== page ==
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Headless Wordpress

Friday, January 31, 2020

Lets take a second to think about WordPress and its original mission. It started off as a blogging platform, but quickly turned into something much, much more. It wasn't long before developers were not only spinning up blogs with WordPress, but full fledged sites that incorporated ecommerce platforms, search indexes and the ability to organize and change content with ease. I'm not just talking about blog posts, but widgets, pages, navigation menus as well as custom module content.

So why do developers gravitate towards WordPress? Is it because it was built using PHP? I think not, personally I work primarily with C# and even though PHP isn't my language of choice, I still prefer WordPress over many other CMS systems. It could be argued that PHP gives these types of CMS systems and frameworks the platform to be successful (Drupal, Laravel, Joomla ect...), but I don't believe that is the main driver in the success that WordPress has enjoyed. Their success comes down to two things, the amazing administrative dashboard they've built, and their very intuitive API. The former reels in users and the latter attracts developers.

Priorities

It's safe to say that WordPress has always put user experience first. For instance, Drupal just came out with a new configuration management system that allows developers to sync all of the CMS settings in source control. For a developers workflow this is amazing and makes things a lot easier when spinning up new environments. WordPress on the other hand just came out with Gutenberg, which provides a robust editing experience for end users. While the WordPress core team has put less emphasis on building out features for developers, they have enough confidence that the community will fill that void due to the flexible API they've created.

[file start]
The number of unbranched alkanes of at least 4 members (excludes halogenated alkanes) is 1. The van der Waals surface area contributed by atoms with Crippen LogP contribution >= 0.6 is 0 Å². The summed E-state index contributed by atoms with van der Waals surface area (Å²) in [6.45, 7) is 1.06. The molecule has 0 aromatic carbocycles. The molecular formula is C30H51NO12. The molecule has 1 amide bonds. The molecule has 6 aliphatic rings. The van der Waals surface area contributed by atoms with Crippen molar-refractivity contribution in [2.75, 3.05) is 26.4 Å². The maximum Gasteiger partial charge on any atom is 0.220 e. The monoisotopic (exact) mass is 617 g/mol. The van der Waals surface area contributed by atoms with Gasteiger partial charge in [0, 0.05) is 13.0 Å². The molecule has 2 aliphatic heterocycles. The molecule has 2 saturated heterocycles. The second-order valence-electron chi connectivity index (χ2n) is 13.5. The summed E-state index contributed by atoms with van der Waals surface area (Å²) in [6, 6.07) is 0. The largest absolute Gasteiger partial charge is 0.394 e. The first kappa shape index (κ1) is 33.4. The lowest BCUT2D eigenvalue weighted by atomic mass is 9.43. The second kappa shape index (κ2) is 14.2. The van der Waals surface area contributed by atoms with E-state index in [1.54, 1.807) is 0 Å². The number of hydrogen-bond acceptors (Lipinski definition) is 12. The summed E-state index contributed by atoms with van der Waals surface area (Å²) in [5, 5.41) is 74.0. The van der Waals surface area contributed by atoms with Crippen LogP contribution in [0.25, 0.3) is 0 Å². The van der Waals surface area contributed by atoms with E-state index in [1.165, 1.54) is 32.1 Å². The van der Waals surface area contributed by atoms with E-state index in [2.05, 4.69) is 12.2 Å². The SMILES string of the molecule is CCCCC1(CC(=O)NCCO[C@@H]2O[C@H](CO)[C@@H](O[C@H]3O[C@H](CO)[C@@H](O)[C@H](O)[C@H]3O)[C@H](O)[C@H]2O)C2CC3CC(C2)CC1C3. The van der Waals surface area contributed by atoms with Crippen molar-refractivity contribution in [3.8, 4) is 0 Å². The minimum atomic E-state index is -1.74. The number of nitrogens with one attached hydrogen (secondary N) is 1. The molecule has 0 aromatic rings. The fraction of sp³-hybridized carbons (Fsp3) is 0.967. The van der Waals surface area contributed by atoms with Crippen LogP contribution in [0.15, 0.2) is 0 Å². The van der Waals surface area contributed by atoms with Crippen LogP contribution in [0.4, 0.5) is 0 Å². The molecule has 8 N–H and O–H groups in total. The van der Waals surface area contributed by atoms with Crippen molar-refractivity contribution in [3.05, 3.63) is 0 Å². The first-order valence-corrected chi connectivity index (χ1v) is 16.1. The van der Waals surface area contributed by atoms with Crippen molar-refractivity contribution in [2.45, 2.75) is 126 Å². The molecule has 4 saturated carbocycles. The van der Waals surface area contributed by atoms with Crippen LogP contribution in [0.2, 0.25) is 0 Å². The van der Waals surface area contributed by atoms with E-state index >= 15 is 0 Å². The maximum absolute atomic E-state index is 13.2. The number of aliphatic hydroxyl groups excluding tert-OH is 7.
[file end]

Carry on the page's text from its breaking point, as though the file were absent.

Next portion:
Blocks Not Blobs

Advanced Custom Fields

One critique of WordPress is that it only has support for content in the form of blobs (posts and pages). This is where the immense WordPress community comes into play. While there are dozens of plugins that can help developers transform their content to blocks, the community has chosen one in particular to support and that is ACF. Advanced Custom Fields allows developers to add fields with any data type to their posts essentially turning posts into content types. This plugins comes with an incredible amount of settings that you can change for every field, allowing one to be able to easily change the style and placement of the field along with adding descriptions and tooltips. Adding field groups to posts is very easy, and can be done using the Rules portion of the field group. You can even create your own custom rules if there isn't one already there that fits your needs.

The Pro version of ACF comes with additional field types, but most importantly the ability to apply field groups to settings pages and save them as WP options. I highly recommend purchasing the Pro version as it is only $70 for a developers license and I do believe it is very important to support the developers that maintain these amazing plugins.